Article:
Historical injustices need to be taught
I recently learned about the massacre of African-American citizens in the 1921 Tulsa race massacre, an event that has been overlooked during history class. The teaching of critical race theory has unfortunately been hijacked by politicians who define the subject as inflicting suffering for past injustices onto impressionable students. Educators need to push back and define the subject as being inclusive of historical inequities based on racial discrimination. Understanding history more so than advocating any action should be the aim.
Another historical inequity also comes to mind: In 1944, the GI Bill lifted a generation into the middle class — but excluded Black vets who served their country and came home to segregation. The GI Bill gave free college and cheap home loans to millions of veterans, except the country was still segregated when it became law.
Making students aware of such historical injustices would give them a greater understanding of the historical forces that have brought us to the present. Teaching historical truths should be the goal. The mistake that many noneducators make is to perceive students as empty vessels who can easily be manipulated and not as individual creative thinkers who can establish their own positions based on the evidence and reasoning.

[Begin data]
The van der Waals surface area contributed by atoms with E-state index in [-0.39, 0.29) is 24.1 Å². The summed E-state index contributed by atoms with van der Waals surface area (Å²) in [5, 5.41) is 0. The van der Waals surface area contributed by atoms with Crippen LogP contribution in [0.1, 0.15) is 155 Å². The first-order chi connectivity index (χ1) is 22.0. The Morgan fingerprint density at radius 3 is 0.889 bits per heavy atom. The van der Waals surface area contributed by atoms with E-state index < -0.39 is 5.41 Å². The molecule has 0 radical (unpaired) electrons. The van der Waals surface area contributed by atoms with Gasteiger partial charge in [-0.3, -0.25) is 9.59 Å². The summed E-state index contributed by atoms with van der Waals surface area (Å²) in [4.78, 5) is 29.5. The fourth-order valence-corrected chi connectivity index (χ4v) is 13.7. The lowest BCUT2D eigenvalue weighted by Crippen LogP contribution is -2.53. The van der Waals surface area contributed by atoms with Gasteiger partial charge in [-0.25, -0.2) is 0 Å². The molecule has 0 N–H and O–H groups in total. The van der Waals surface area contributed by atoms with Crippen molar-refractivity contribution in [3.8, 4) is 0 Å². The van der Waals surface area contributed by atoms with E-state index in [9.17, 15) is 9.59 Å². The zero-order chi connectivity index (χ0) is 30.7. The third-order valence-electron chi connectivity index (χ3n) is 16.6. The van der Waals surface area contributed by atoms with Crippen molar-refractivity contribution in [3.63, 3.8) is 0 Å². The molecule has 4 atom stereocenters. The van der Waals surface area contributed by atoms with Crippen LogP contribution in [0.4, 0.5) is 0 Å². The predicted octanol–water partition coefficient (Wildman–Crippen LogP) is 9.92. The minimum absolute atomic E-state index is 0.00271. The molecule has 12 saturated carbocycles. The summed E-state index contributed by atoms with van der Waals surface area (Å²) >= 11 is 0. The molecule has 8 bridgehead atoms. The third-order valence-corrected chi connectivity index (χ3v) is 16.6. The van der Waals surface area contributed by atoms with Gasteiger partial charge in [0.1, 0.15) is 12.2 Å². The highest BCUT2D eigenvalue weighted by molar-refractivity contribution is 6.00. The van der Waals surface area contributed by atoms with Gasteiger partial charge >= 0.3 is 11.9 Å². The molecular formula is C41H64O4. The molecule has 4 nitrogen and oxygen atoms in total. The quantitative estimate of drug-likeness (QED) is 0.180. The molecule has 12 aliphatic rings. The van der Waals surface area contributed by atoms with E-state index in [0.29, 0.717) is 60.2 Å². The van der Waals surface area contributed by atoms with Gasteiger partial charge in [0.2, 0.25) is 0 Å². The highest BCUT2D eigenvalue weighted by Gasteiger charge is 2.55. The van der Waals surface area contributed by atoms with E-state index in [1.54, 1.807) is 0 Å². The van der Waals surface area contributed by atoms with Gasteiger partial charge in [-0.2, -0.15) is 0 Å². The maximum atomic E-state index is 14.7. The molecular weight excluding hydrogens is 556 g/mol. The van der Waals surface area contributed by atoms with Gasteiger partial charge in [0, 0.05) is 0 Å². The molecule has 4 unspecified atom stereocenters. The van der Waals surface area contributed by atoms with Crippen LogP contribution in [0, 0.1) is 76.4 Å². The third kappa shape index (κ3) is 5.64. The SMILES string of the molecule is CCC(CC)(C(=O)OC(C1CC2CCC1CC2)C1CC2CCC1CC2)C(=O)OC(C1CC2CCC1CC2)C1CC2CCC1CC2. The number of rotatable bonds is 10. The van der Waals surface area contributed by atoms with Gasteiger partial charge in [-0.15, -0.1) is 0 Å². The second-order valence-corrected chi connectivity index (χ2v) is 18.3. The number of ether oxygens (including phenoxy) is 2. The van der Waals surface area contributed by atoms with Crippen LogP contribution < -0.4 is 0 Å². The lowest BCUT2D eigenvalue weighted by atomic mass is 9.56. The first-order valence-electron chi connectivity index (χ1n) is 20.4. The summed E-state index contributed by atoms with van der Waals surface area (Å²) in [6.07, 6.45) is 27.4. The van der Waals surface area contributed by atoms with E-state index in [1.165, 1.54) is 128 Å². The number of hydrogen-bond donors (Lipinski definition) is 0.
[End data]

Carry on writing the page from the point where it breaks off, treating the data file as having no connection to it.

Many politicians use the word “indoctrination,” a term an experienced teacher would never use. Educators need to speak out and perhaps refer to a quote by William Butler Yeats: “Education is not the filling of a pail, but the lighting of a fire.”
Larry Hoffner, retired